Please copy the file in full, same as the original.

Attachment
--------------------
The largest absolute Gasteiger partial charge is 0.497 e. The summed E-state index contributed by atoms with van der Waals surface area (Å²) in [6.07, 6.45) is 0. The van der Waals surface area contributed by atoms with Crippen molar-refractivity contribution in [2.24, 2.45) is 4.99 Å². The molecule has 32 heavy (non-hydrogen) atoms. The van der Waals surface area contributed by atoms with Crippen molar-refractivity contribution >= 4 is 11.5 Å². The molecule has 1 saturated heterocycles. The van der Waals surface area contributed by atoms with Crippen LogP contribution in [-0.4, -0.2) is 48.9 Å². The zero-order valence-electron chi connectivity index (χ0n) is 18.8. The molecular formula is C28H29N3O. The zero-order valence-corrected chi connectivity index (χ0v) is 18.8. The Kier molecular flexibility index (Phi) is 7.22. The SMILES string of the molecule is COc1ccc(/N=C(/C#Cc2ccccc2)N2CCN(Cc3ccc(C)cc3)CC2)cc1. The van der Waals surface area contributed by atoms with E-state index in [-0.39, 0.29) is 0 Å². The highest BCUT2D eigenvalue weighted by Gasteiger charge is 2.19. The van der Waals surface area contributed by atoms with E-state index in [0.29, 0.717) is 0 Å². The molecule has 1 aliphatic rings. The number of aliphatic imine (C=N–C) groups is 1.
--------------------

The largest absolute Gasteiger partial charge is 0.497 e. The summed E-state index contributed by atoms with van der Waals surface area (Å²) in [6.07, 6.45) is 0. The van der Waals surface area contributed by atoms with Crippen molar-refractivity contribution in [2.24, 2.45) is 4.99 Å². The molecule has 32 heavy (non-hydrogen) atoms. The van der Waals surface area contributed by atoms with Crippen molar-refractivity contribution >= 4 is 11.5 Å². The molecule has 1 saturated heterocycles. The van der Waals surface area contributed by atoms with Crippen LogP contribution in [-0.4, -0.2) is 48.9 Å². The zero-order valence-electron chi connectivity index (χ0n) is 18.8. The molecular formula is C28H29N3O. The zero-order valence-corrected chi connectivity index (χ0v) is 18.8. The Kier molecular flexibility index (Phi) is 7.22. The SMILES string of the molecule is COc1ccc(/N=C(/C#Cc2ccccc2)N2CCN(Cc3ccc(C)cc3)CC2)cc1. The van der Waals surface area contributed by atoms with E-state index in [-0.39, 0.29) is 0 Å². The highest BCUT2D eigenvalue weighted by Gasteiger charge is 2.19. The van der Waals surface area contributed by atoms with E-state index in [0.29, 0.717) is 0 Å². The molecule has 1 aliphatic rings. The number of aliphatic imine (C=N–C) groups is 1.